True
Tales




THE LONDON BEER FLOOD OF 1816

by
Tony Sakalauskas




 


In central London stood the Meux and Company Brewery. It housed several twenty foot high vats. Each vat had 3,555 barrels of ale in it and twenty-nine metal hoops wrapped around it. Then, on October 16, one of the hoops, on one of the vats, snapped; then another, then... An explosive sound was heard that carried as far as five miles away.

The beer exploded in all directions, breaking open other vats. The pressure of thousands of barrels of ale smashed through a twenty-five foot high brick wall and escaped outside into St. Giles; a crowded slum area where whole families lived in single rooms, cellars or attics.

A small sea of beer crashed into nearby houses, flooded basements, and demolished two homes. A wave of ale ploughed through a stone wall in the nearby Tavistock Arms pub and buried a barmaid for three hours. In one home the beer busted in and drowned a mother and her three year old son.

The luckier people dashed to higher ground in their attics or on rooftops. Back at the brewery one employee managed to save his brother from going under. In all nine people were killed; some were trampled on by the crowd in their rush to get free beer.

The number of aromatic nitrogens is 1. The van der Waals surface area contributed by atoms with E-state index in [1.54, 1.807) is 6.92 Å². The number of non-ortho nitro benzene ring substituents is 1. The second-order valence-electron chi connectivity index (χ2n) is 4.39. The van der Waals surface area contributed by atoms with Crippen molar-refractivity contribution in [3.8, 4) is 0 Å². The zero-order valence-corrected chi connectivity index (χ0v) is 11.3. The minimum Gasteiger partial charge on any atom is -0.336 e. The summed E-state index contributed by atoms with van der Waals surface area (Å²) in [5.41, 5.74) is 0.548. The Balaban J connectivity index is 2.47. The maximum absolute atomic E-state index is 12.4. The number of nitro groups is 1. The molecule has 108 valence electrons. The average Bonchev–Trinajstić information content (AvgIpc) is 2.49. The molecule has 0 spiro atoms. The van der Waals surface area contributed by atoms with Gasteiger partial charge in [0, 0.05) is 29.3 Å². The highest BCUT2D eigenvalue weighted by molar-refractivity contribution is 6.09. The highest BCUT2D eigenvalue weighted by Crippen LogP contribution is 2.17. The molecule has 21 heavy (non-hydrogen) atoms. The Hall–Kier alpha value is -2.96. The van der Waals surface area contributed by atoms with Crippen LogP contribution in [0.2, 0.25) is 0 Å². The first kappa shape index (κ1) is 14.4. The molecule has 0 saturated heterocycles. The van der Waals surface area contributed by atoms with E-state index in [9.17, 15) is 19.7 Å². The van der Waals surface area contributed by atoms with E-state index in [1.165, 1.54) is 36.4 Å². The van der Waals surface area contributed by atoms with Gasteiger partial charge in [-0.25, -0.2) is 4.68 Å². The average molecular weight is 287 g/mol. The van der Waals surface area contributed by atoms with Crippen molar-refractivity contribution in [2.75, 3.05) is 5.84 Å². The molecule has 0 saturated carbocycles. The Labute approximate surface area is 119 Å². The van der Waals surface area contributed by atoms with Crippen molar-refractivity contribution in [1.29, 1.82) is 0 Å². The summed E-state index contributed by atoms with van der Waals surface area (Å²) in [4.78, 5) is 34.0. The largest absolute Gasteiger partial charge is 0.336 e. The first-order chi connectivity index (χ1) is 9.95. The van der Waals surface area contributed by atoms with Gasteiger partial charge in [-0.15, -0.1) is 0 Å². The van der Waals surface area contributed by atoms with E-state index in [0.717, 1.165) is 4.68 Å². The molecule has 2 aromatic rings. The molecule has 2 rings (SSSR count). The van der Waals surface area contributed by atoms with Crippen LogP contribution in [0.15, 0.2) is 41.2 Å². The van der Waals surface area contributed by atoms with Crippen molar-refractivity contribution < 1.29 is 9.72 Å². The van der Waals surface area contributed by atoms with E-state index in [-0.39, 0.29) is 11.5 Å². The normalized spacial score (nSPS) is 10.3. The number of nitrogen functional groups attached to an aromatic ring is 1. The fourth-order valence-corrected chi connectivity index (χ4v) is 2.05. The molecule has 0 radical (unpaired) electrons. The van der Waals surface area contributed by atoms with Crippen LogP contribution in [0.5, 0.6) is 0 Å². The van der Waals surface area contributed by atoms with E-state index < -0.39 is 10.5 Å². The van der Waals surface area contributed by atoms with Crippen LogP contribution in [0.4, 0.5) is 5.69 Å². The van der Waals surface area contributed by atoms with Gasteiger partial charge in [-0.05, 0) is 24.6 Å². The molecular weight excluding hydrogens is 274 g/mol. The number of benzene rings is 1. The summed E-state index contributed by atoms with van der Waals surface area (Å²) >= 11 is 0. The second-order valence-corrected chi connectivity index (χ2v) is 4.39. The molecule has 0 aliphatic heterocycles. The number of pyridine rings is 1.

People who waded knee-deep in beer scooped some up in pots while others lapped it up in cupped hands. When news of the flood spread other Londoners came to get their share. Meanwhile, people who were trapped beneath rubble cried out for help. When the drinkers came to their senses they set out to help them.

The rescued were taken to a local hospital where a riot almost broke out. The patients smelled the beer and thought they were being left out of a hospital party. They calmed down after the staff told them what really happened.

Relatives of some of the people who drowned had their corpses displayed in their homes and exhibited to the crowd for a fee. In one house too many people crowded into a room and the floor gave out. They plunged into a cellar half full of beer. The exhibitioners then moved to a new house. They attracted more customers but they also attracted the police, who shut them down.

It took several weeks to pump out the ale and several months for the smell to leave.


Tony Sakalauskas is a 44 year old
freelance-writer
making a strong debut on 3 A.M. Publishing.Com
with True Tales. He has
a bachelor's degree in history and considers
himself an amateur historical researcher. He lives in Dartmouth,
Nova Scotia, Canada where he published stories
in a local newspaper, Metro Weekly, until it folded three years ago.
Visit his website at www.maxpages.com/truetales!


tonys@columnist.com





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